Delegated Proof Of Stake (DPOS) is a very fast blockchain consensus-driven mechanism. It is renowned for its implementation in EOS. It is often referred to as digital democracy, thanks to its stake-weighted voting system.
In a DPOS system, users can stake their coins to vote for a delegate. The weight of their vote depends on their stake. For example, if stakeholder A stakes 10 coins for a delegate and stakeholder B only uses 1 coin, the vote of A is 10 times more powerful than B’s.
Anyone, who wants to create a block is called a delegate. The delegate who receives the highest amount of votes will produce the next block and get the reward for creating it. Just like with POS, they are either paid from the transaction fees or they are paid a fixed amount of coins, which is created through inflation.
Some examples of where DPOS is used:
Proof of Elapsed Time
The Proof of Elapsed Time protocol (POET), created by Intel, is part of the open-source project HyperLedger of the Linux foundation. The way it works is comparably easy to understand: In a trusted execution environment a lottery is started in which everyone can participate. The winner is picked based on who first finishes the waiting time. The winner is called ‘Leader’ and will be allowed to create a new block.
For this to work, two requirements must be fulfilled. Firstly, did the lottery winner actually generate a random waiting time, as a participant could intentionally choose a short waiting time and win. Secondly, did the lottery winner finish waiting for the specified amount of time?
In comparison to decentralized networks, a lot of trust in the provider of the service is needed, but it also has one big advantage: While it works similarly to the POW it only needs a fraction of the amount of electricity. Instead of being resource intensive, it allows a miner’s processor to sleep and switch to other tasks for the specified time, thereby increasing its efficiency. To cut a long story short, while the POET protocol offers a cheap service it heavily depends on trust throughout the network.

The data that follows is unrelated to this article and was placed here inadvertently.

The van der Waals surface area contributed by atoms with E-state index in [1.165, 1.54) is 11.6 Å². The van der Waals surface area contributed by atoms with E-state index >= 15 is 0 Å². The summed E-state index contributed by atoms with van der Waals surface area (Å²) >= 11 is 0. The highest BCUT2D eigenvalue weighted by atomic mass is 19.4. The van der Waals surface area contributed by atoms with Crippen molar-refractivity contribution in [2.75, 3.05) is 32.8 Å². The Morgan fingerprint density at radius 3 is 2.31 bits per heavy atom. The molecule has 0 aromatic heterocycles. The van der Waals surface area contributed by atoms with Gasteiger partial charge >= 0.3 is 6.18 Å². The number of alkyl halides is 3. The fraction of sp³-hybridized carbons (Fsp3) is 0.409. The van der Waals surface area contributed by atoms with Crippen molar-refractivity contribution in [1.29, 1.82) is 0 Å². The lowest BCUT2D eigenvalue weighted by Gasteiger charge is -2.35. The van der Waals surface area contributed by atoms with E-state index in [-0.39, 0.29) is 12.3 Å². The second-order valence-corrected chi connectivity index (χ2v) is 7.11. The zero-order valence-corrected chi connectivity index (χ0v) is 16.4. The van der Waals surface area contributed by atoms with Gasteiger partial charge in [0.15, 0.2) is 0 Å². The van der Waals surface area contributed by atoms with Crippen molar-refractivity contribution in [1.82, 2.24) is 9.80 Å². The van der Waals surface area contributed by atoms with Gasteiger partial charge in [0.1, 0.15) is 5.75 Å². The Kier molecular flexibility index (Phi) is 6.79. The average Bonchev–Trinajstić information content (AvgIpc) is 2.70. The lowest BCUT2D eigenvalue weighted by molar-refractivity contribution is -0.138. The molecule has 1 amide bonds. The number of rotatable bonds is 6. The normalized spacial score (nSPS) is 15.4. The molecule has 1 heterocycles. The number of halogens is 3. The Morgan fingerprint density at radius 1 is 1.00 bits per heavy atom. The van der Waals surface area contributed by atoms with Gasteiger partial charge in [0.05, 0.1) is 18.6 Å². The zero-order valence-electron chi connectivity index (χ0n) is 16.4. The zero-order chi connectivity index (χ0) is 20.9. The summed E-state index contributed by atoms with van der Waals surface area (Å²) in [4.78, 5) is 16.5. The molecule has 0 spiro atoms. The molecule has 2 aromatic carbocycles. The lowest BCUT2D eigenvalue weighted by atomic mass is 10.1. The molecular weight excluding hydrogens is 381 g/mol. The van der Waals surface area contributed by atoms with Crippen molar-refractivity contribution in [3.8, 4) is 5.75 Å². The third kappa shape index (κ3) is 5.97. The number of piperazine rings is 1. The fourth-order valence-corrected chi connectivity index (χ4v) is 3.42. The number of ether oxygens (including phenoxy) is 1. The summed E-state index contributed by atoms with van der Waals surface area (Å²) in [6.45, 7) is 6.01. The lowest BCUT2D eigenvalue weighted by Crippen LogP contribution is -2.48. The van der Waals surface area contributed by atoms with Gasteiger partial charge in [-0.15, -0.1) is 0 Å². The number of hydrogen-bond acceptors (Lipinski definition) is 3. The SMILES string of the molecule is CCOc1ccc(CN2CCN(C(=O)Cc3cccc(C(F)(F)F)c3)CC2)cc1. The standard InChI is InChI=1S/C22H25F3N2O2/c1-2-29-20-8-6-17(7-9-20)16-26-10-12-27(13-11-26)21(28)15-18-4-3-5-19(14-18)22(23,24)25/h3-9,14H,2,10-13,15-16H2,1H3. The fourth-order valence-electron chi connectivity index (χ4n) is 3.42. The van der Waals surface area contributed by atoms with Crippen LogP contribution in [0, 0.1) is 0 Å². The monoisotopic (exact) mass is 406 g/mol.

Other blockchain consensus models
There are many more blockchain consensus models, too many in fact to explain them all in detail. While the ones mentioned above are the most used models, there are smaller projects and protocols, some of which are not in use at all. Proof of Burn for example. In this system operating miners have to destroy coins by transferring them to a wallet, which can only accept coins. The more coins that are spent, the greater chance of being chosen as the winner.
Another not well known but interesting protocol is called Proof of Authority (POA). In networks using the POA protocol, miners need a good reputation when they want to build a new block. These block validators act as moderators of the network. This system is extremely scalable because of the limited number of needed block validators.
The POA algorithm can be used in many different cases and is very popular in logistics. For companies that especially want to keep their privacy while using the blockchain, the POA is an option.